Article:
by Peg Kingman
Published by W. W. Norton & Company
1 Out of 5 Stars
There will be spoilers. Be forewarned.
If it hadn't been for the fact that I had agreed to review this book in order to receive a free copy, I would have abandoned it long ago. Alas, I am a woman of my word (at least when it comes to getting free stuff), so I trudged through all 400+ pages. I may have to alter this view and just stick to paying for the good stuff in the future.
Why did I volunteer to read this book, other than the fact that I received it ex gratia? The advertised premise intrigued me: "Why would a runaway Virginia slave—having built a rewarding life in the East Indies as a silk merchant—risk everything by returning to America in 1840, eighteen years after taking her freedom?" Hmm. I like stories about the East Indies, I like stories about the silk trade, and I like stories about repressed people making good. That was my line of thinking. However, did I get a story about the East Indies? about the silk trade? about repressed people making good? The answer to all of these is a resounding no. What did I get instead? A story about an insufferable and arrogant New England portrait painter who goes and plays Nancy Drew for 3/4 of the story at a Southern plantation. And now I shall, in list form for the sake of clarity, enumerate the many reasons why I did not like this book.
Things I Did Not Enjoy About This Book:
1) The main character of Grace MacDonald Pollocke, the fiery, short-tempered, independent red-head (what I wouldn't give, just once, to meet a literary red-head who isn't a cliché; if all fictional blondes aren't dumb, then why are all red-heads tempestuous and feisty?) who is our protagonist. Grace was born in Scotland, but raised in India and China and now lives in America. She's a cultural mutt. Grace is a self-sufficient woman, an atheist, a political astute, and an abolitionist. Grace is something of a superwoman. There's nothing she can't do. If there's a wrong being done, she'll recognize it. If there's a clue overlooked, she'll find it. If there's a flaw in a line of reasoning, she'll mend it. She is so obnoxiously perfect that I just once wanted to see her fail. But, oh, no. We can't have that. In one scene, it's even revealed that she can read a daguerreotype of a document (which appears backwards) without the aid of a mirror, all thanks to an unexplained childhood accident (seriously, that's all it says--because of a childhood accident). Why couldn't the author have just let Grace go get a friggin' mirror like everyone else?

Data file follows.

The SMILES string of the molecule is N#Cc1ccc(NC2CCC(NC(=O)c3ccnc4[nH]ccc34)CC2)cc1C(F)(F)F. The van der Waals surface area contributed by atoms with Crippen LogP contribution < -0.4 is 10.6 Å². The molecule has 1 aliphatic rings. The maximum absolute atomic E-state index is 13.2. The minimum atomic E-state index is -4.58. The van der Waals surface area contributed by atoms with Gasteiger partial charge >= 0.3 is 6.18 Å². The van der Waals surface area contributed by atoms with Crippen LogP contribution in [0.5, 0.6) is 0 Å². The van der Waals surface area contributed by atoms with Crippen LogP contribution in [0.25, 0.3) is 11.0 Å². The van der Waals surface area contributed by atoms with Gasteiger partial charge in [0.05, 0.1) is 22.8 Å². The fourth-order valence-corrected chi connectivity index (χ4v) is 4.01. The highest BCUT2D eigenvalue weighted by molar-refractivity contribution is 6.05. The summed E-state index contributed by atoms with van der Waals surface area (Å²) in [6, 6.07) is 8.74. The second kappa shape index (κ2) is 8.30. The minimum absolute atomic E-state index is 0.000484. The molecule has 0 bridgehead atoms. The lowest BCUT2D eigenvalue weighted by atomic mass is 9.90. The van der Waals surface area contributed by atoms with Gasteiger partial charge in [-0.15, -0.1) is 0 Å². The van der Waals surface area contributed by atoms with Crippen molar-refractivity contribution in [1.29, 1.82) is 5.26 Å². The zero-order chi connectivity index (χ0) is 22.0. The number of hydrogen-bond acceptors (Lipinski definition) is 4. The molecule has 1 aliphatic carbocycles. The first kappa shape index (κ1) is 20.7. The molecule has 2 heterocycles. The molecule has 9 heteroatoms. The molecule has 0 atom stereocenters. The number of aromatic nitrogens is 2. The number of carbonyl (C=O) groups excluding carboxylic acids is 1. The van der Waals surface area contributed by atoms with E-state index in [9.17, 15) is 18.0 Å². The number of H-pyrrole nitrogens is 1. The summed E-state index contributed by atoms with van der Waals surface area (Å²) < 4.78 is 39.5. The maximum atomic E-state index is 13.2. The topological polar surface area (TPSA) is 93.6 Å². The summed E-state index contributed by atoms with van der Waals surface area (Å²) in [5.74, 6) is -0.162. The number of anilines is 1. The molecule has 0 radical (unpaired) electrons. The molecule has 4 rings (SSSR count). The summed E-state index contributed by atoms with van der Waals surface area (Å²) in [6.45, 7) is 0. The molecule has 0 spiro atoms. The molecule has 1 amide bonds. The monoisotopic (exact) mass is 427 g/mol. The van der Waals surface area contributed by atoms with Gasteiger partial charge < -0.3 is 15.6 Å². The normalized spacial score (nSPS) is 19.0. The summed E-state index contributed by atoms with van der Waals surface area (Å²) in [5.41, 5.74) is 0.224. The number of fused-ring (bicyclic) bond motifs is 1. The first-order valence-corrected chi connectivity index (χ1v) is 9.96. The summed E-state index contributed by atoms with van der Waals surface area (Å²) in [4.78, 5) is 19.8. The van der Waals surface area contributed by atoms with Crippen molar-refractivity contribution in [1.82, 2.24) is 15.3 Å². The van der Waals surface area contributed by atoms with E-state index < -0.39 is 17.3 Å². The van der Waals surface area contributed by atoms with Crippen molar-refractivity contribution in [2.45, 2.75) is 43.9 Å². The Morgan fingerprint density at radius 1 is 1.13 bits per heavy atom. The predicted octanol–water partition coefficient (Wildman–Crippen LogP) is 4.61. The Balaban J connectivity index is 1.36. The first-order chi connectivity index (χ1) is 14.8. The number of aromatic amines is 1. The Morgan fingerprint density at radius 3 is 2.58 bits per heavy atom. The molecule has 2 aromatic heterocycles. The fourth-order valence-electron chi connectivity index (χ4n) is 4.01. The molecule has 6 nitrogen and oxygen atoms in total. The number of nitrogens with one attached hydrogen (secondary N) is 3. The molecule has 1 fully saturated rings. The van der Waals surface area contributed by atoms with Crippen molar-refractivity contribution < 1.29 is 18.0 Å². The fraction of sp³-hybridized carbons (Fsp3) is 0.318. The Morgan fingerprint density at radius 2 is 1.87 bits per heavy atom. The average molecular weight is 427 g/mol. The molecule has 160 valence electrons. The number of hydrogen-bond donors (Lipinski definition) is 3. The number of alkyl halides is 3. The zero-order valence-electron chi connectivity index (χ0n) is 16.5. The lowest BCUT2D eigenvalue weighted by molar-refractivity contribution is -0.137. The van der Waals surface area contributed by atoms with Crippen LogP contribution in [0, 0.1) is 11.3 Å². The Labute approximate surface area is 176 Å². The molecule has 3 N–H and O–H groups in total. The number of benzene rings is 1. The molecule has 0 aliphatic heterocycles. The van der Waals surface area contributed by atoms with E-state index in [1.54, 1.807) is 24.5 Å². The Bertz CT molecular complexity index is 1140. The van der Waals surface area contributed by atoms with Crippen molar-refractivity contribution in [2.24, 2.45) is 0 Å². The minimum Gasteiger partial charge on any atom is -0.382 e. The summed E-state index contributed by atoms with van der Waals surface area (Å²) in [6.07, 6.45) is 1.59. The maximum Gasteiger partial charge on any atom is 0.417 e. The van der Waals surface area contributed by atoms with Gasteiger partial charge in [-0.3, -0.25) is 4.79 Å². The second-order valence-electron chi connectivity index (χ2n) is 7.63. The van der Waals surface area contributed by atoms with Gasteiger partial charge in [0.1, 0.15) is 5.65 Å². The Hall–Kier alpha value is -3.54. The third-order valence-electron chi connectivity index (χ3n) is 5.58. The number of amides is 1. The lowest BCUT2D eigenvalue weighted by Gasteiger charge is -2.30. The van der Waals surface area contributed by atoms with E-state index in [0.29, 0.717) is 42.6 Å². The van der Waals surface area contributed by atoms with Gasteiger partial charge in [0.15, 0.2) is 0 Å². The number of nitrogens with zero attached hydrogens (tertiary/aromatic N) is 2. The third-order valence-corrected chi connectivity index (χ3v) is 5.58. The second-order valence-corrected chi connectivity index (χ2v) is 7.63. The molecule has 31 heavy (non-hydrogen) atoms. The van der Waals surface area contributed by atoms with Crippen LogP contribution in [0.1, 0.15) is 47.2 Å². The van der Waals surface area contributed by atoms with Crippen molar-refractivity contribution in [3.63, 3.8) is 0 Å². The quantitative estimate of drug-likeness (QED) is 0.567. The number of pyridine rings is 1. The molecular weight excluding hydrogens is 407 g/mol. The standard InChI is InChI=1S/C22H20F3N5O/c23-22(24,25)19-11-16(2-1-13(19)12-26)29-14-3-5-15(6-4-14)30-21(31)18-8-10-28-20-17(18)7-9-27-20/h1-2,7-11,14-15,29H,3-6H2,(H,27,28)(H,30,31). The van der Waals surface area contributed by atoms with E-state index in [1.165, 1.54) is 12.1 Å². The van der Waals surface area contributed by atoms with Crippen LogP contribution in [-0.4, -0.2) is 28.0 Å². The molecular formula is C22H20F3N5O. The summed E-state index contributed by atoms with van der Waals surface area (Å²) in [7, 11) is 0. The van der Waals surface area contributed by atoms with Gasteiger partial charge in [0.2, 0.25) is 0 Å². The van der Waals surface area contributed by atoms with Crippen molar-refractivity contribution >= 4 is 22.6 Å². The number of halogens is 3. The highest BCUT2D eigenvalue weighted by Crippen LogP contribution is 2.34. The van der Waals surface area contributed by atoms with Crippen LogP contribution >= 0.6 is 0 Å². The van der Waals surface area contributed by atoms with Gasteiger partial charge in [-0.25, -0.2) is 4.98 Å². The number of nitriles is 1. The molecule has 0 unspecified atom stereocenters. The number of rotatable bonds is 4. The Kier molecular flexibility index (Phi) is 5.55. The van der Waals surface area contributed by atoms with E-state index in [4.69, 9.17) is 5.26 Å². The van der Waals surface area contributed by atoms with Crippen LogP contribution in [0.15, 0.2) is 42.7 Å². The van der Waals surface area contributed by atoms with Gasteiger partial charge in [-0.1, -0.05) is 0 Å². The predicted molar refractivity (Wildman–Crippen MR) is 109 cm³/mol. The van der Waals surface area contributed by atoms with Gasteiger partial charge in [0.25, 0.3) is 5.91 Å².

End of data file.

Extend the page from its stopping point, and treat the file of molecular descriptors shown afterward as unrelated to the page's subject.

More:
2) The novel relies heavily upon coincidence. Everything falls into place just perfectly for perfect Grace. The narrative feels contrived and loops back around so nicely to tidy everything up that I could never give myself over to the story. I was always too aware of it as something being "made". It's akin to seeing a beautiful item from a distance, but when you get up close you can see the seams or stitches holding it together. You can see every seam and every stitch here.
3) And another thing about Grace. Oh, how she hates America. We're a bunch of self-righteous hypocrites who know nothing of our founding documents or about proper grammar. Grace takes every opportunity to contemplate what a bunch of assholes we are, far inferior to every other culture that she's ever encountered. I'll admit that, yes, all of that probably was (and is) true to an extent, but all Americans (with the exception of Grace's husband and Miss Julia Grant, the beauty who would have been as ignorant as everyone else if she weren't marred by her lazy eye--being seen as undesirable has left her with oodles of time for independent thought) are portrayed as ignorant, religious zealots. But it's like having family members that you hate--you can bad mouth them, but woe upon anyone else who does. It just gets tiresome, this intolerance she has of everyone while at the same time bemoaning how intolerant Americans themselves are.